Given the constant interplay of genes and environment - the greater the exposure to schizophrenia-linked environmental factors (e.g. lead exposure during pregnancy, birth complications, extremely high stress experiences in life while young, drug use while a teenager, etc.) the greater the likelihood that a person with a given level of genetic predisposition will actually develop schizophrenia. A person with fewer of the gene variants linked with schizophrenia, if exposed to more environmental factors linked with schizophrenia - may pass the threshold for development of schizophrenia just as a person with more gene variants, and lower environmental factor exposure could also pass the threshold to develop schizophrenia. Research is still being done on the risk contribution to the development of schizophrenia that is associated with the different gene variations and environmental impacts.

Australian studies have shown that 75% of people who experience severe mental illness do so between the ages of 18–24. I began experiencing schizophrenic symptoms at age 23, during prime time for young adult onset. Because I was in military service and had a Top Secret clearance, I was afraid to seek treatment for the new horror my brain was inflicting on me. The first time I saw those disembodied legs walk by out of the corner of my eye, the first time I heard someone call my name in an empty room, I didn't know if I was haunted or going insane. I was terrified. As it turned out, I was going very much insane, and it would only get worse.

Over the next four years, I held on tooth and claw as my symptoms continued. I experienced more trauma: emotional abuse at the hands of my spouse, violent rape by the fellow troop. I honestly have no idea how I held it together. In 2006 I separated from military service and left my spouse, drastically reducing my stress levels. No doubt this contributed to my regaining a semblance of sanity.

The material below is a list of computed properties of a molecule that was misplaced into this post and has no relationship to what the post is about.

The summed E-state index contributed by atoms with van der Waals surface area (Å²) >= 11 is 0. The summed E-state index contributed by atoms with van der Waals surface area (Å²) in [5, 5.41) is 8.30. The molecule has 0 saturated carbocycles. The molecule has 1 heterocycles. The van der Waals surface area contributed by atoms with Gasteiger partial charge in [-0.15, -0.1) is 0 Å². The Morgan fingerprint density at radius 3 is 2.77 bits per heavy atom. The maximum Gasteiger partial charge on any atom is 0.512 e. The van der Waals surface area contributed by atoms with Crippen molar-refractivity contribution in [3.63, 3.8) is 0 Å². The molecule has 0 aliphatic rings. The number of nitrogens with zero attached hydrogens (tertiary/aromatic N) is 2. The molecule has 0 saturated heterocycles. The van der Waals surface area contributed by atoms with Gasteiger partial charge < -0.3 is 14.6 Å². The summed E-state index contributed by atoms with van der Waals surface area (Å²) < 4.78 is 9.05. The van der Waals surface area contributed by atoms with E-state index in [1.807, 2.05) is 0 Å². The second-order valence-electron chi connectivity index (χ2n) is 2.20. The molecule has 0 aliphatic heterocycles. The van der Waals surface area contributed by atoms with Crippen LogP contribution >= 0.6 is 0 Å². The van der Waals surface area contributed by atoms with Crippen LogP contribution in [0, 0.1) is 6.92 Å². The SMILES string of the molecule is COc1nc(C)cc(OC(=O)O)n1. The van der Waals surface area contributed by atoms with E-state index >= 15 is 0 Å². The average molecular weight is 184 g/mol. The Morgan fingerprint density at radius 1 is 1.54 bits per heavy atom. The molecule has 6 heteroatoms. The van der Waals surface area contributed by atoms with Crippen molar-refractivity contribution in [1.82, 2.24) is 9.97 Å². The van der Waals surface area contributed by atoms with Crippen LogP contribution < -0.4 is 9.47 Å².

Over the next three years, I lived with a low-level buzz of hallucinations, nightmares, and occasional flares of rage and paranoia, but nothing I couldn't safely ignore. As I was still working in the defense intelligence field, seeking treatment for mental illness remained unsafe for my security clearance, so I continued to try to cope alone. As the end of 2009 approached, my symptoms became progressively worse, to the point that I was unable to work or function. I didn't recognize myself in the mirror. I couldn't remember how to shower or take care of myself. My haunted head was constantly barraged by mutters in the static, snickers, conversations held by disembodied voices. The day I left work to see zombies crawling under the cars in the parking lot was the last straw. I managed to drive myself home, and I begged my partner to take me to the hospital.

After a few doses of Abilify and a few nights' real sleep, the monsters receded, leaving me with a clearer head than I'd had in years. My partner told me later that she broke down in tears after hearing my voice when I called from the psych ward. She said that I sounded like myself again. I went on short-term disability as I learned how to function on anti-psychotics. It felt so good to be free of the monsters in my head!

While I have my psychotic symptoms under control with the help of Big Pharma, things ain't exactly peachy. Within a few months of my hospitalization, my security clearance was revoked, and I lost my job with the defense consulting firm. Thankfully, I had been training as a paralegal, and was able to find employment as such within a few months. COBRA kept me supplied with those magic pills. At least, it did until I lost that job, too. My partner had since left me, and I was about to be homeless.

Finally, with no options left, I sold everything I had, cashed in a 401(k), put myself and my three cats on a plane, and flew to the East Coast for a fresh start. I'm currently staying with another Kossack, without whose graciousness and love I wouldn't be alive right now. I'm still unemployed, and now I'm uninsured. At the urging of DaNang65, I went to the VA, where I was able to qualify for health benefits. They gave me those pills that keep me a sane, functioning member of society.

I'm still looking for work, and taking it one day at a time. I'm alive, and able to fight back. For now it's enough.